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Rear Seat Fatalities from Seatback Failure: Seat Strength Standards Unchanged in 30 Years

Recently, CBS News released the results of their six-year investigation which revealed the potential dangers of vehicle seatbacks during a rear-end collision. Vehicle seatback failure injuries occur when the front seat of a vehicle collapses backwards after a rear-end collision, falling into the occupant of the backseat. Investigators found that crash tests have shown the danger of collapsing seatbacks for decades. Alleged seatbelt failures are to blame in more than 100 accidents over the past 30 years.

Federal Motor Vehicle Safety Standard (FMVSS) No. 207 titled “Seating Systems” was adopted in 1967. This standard establishes requirements for seats, their attachment assemblies, and their installation. Almost as soon as the Standard was adopted, the National Highway Traffic Safety Administration (NHTSA) began receiving warnings of weak seatback design and inadequate performance standards from automotive engineers. By 1974, NHTSA claimed it was working on developing new rules for seating systems and its aim to create a new standard. After 30 years of no new standards, NHTSA terminated the rulemaking proceedings in 2004, claiming it needed additional data and research. As a result, no federal comprehensive seat safety standards have been introduced since 1967.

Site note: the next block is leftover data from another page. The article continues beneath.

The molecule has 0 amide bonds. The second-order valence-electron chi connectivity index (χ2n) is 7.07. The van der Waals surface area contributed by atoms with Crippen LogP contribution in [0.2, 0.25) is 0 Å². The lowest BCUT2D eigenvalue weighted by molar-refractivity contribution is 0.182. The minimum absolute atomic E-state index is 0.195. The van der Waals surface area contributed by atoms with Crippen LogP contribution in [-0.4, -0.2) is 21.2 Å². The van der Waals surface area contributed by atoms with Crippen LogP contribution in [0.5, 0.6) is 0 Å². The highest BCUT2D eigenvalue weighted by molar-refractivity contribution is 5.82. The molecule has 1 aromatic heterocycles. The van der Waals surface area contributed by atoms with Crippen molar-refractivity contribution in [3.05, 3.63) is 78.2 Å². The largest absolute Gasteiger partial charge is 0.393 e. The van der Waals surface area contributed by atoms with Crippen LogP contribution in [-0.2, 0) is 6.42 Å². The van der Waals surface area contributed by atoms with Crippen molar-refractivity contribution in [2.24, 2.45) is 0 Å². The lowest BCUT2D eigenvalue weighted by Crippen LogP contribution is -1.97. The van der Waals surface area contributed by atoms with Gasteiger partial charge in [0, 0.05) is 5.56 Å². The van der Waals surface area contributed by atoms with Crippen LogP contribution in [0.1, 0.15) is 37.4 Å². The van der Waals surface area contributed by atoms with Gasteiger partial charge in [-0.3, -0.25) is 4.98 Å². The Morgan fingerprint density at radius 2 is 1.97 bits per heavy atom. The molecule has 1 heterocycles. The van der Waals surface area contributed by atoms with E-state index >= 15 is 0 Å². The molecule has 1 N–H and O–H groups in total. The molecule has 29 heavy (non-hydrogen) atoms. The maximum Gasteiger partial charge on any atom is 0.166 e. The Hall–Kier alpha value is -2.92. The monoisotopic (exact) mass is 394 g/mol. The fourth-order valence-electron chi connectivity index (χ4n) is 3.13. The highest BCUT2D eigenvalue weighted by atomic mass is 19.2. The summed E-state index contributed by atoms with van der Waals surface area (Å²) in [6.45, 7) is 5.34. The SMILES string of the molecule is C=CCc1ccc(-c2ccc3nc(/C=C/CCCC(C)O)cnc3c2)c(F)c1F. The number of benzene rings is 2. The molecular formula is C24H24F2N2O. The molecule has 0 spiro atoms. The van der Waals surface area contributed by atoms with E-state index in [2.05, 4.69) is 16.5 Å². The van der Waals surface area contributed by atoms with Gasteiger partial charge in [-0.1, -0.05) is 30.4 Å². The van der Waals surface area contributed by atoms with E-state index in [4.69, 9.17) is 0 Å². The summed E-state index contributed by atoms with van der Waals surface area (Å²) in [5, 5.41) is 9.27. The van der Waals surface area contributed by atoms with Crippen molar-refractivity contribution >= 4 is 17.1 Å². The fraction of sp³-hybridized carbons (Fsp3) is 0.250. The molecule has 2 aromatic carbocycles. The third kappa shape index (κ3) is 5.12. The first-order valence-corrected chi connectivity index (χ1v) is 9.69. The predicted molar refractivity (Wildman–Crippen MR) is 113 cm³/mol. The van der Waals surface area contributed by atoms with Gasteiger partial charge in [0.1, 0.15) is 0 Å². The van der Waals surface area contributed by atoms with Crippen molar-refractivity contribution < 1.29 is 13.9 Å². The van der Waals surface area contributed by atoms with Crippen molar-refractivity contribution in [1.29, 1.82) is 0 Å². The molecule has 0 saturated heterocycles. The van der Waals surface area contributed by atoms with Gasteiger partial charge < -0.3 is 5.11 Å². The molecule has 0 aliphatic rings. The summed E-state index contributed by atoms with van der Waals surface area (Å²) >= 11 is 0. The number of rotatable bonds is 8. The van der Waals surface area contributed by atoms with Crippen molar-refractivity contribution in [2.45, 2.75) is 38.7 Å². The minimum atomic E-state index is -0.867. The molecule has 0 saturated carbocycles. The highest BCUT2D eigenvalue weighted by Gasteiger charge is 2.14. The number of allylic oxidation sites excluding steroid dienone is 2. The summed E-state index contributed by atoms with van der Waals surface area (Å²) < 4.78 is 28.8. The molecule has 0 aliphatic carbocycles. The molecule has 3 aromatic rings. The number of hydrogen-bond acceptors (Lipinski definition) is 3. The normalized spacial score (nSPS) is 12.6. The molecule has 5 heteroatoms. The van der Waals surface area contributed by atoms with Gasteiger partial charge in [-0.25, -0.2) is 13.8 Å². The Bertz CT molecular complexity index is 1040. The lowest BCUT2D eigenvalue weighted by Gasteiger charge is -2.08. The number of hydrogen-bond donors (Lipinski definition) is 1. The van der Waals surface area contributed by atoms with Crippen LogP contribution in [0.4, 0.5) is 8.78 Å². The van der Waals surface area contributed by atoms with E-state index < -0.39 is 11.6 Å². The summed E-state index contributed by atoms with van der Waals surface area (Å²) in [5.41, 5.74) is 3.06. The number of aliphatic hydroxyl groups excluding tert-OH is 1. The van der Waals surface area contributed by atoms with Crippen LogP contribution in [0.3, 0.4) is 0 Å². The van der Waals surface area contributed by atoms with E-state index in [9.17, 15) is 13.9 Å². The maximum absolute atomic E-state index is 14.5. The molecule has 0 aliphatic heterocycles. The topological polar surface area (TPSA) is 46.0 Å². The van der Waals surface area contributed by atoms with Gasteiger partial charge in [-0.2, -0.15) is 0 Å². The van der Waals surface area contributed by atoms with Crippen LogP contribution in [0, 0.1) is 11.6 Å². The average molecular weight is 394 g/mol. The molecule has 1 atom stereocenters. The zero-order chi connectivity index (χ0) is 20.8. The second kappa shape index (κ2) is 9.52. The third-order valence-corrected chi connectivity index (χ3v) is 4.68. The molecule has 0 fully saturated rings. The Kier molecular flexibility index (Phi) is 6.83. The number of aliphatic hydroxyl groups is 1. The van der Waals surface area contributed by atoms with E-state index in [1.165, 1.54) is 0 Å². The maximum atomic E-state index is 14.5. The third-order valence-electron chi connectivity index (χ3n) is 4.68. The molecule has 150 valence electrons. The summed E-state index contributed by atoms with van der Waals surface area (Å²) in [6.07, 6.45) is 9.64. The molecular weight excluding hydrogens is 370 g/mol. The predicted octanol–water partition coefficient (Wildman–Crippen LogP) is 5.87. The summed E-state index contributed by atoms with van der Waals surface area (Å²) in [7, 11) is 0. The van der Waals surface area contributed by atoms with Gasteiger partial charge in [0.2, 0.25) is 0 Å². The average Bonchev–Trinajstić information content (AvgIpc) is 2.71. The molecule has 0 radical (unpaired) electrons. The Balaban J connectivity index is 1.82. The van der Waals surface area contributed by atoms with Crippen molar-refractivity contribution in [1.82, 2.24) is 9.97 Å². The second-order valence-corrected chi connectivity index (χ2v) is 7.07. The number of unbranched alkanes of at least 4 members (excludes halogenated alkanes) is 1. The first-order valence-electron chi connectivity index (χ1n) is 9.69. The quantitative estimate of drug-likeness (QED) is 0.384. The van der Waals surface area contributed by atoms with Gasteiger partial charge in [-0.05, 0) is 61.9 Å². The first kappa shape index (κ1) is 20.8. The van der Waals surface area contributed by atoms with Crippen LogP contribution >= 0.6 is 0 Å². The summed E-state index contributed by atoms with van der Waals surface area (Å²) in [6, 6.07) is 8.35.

In 2016, the Center for Auto Safety (CAS) began to petition NHTSA and the DOT on the hazards of collapsing seatbacks and the potential injury to passengers. In July 2020, several U.S. senators introduced the Modernizing Seatback Safety Act. It is the fourth of a series of auto safety bills introduced to target out-of-date safety laws and particularly to upgrade FMVSS No. 207. However, it could be several months or years until major systemic changes occur.

Why should this matter to Texas drivers? Rear-end crashes are the most common types of crashes in the United States. One analysis of U.S. national crash data indicated that in both frontal and rear-end impacts involving vehicles from model years 2007 or newer, the risk of injury and fatality for rear seated occupants has been increasing. Specifically as rideshare services become more prominent in major Texas cities, it is more common for passengers to sit in the rear seat. These rear-seat occupants are at a higher risk of serious injury or fatality in rear impact collisions. One study showed that the six-fastest growing cities in the U.S. are in Texas. With more people, there will be more cars on the roads, which will mean more collisions. As there are no comprehensive rear impact protection standards in the United States, the risk of seatback failures in rear-end collisions will continue to be a danger to back-seat passengers.

If you or someone you know has been injured as the result of vehicle seatback failure during a rear-end collision, please contact an attorney at Abraham, Watkins, Nichols, Agosto, Aziz & Stogner by calling 713-396-3964 or toll free at 1-800-594-4884.

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